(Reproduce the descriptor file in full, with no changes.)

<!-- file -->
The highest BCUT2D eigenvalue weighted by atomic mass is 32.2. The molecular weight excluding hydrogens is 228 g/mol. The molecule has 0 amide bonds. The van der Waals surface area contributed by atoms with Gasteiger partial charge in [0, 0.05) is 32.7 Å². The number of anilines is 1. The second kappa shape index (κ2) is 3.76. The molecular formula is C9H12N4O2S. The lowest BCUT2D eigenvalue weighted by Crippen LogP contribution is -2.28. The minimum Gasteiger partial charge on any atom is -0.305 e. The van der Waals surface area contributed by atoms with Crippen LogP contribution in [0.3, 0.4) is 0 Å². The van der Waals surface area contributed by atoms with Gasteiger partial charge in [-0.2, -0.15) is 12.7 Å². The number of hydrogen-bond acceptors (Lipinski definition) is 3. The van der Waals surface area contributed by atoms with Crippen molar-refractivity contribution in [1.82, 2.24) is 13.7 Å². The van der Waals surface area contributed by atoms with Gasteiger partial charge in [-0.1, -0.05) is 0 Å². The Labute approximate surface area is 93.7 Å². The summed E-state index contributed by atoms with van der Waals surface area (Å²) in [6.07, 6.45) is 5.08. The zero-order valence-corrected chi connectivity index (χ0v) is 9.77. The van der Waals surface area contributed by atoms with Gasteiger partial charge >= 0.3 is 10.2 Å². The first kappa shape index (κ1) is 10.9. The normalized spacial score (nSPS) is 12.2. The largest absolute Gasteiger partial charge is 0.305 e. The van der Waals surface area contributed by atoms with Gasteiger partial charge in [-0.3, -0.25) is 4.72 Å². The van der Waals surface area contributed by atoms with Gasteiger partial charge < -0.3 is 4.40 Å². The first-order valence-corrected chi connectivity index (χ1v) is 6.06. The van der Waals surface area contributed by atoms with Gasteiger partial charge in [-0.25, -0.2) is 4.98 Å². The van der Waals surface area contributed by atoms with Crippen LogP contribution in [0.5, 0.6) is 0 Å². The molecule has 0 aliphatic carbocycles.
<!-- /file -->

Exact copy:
The highest BCUT2D eigenvalue weighted by atomic mass is 32.2. The molecular weight excluding hydrogens is 228 g/mol. The molecule has 0 amide bonds. The van der Waals surface area contributed by atoms with Gasteiger partial charge in [0, 0.05) is 32.7 Å². The number of anilines is 1. The second kappa shape index (κ2) is 3.76. The molecular formula is C9H12N4O2S. The lowest BCUT2D eigenvalue weighted by Crippen LogP contribution is -2.28. The minimum Gasteiger partial charge on any atom is -0.305 e. The van der Waals surface area contributed by atoms with Crippen LogP contribution in [0.3, 0.4) is 0 Å². The van der Waals surface area contributed by atoms with Gasteiger partial charge in [-0.2, -0.15) is 12.7 Å². The number of hydrogen-bond acceptors (Lipinski definition) is 3. The van der Waals surface area contributed by atoms with Crippen molar-refractivity contribution in [1.82, 2.24) is 13.7 Å². The van der Waals surface area contributed by atoms with Gasteiger partial charge in [-0.1, -0.05) is 0 Å². The Labute approximate surface area is 93.7 Å². The summed E-state index contributed by atoms with van der Waals surface area (Å²) in [6.07, 6.45) is 5.08. The zero-order valence-corrected chi connectivity index (χ0v) is 9.77. The van der Waals surface area contributed by atoms with Gasteiger partial charge >= 0.3 is 10.2 Å². The first kappa shape index (κ1) is 10.9. The normalized spacial score (nSPS) is 12.2. The largest absolute Gasteiger partial charge is 0.305 e. The van der Waals surface area contributed by atoms with Gasteiger partial charge in [-0.3, -0.25) is 4.72 Å². The van der Waals surface area contributed by atoms with Gasteiger partial charge < -0.3 is 4.40 Å². The first-order valence-corrected chi connectivity index (χ1v) is 6.06. The van der Waals surface area contributed by atoms with Gasteiger partial charge in [-0.25, -0.2) is 4.98 Å². The van der Waals surface area contributed by atoms with Crippen LogP contribution in [0.5, 0.6) is 0 Å². The molecule has 0 aliphatic carbocycles.